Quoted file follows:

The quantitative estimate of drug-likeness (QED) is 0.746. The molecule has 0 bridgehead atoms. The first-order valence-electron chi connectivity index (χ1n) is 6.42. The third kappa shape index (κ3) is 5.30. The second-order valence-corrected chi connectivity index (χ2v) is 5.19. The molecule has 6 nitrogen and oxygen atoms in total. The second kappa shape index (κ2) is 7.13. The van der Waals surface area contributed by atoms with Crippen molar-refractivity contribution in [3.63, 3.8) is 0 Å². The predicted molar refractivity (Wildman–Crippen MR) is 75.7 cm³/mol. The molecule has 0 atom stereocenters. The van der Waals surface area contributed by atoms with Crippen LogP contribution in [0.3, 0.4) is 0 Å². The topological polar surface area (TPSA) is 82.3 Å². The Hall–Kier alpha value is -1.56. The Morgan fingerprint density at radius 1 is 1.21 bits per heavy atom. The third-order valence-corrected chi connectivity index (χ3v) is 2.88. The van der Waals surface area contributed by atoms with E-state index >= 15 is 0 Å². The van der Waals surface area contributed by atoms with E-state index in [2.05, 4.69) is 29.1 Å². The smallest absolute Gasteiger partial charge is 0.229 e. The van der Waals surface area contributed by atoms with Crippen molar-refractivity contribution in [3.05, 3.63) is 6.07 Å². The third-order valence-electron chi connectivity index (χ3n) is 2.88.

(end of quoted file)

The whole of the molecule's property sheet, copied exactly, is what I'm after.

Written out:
The quantitative estimate of drug-likeness (QED) is 0.746. The molecule has 0 bridgehead atoms. The first-order valence-electron chi connectivity index (χ1n) is 6.42. The third kappa shape index (κ3) is 5.30. The second-order valence-corrected chi connectivity index (χ2v) is 5.19. The molecule has 6 nitrogen and oxygen atoms in total. The second kappa shape index (κ2) is 7.13. The van der Waals surface area contributed by atoms with Crippen molar-refractivity contribution in [3.63, 3.8) is 0 Å². The predicted molar refractivity (Wildman–Crippen MR) is 75.7 cm³/mol. The molecule has 0 atom stereocenters. The van der Waals surface area contributed by atoms with Crippen LogP contribution in [0.3, 0.4) is 0 Å². The topological polar surface area (TPSA) is 82.3 Å². The Hall–Kier alpha value is -1.56. The Morgan fingerprint density at radius 1 is 1.21 bits per heavy atom. The third-order valence-corrected chi connectivity index (χ3v) is 2.88. The van der Waals surface area contributed by atoms with E-state index >= 15 is 0 Å². The van der Waals surface area contributed by atoms with E-state index in [2.05, 4.69) is 29.1 Å². The smallest absolute Gasteiger partial charge is 0.229 e. The van der Waals surface area contributed by atoms with Crippen molar-refractivity contribution in [3.05, 3.63) is 6.07 Å². The third-order valence-electron chi connectivity index (χ3n) is 2.88.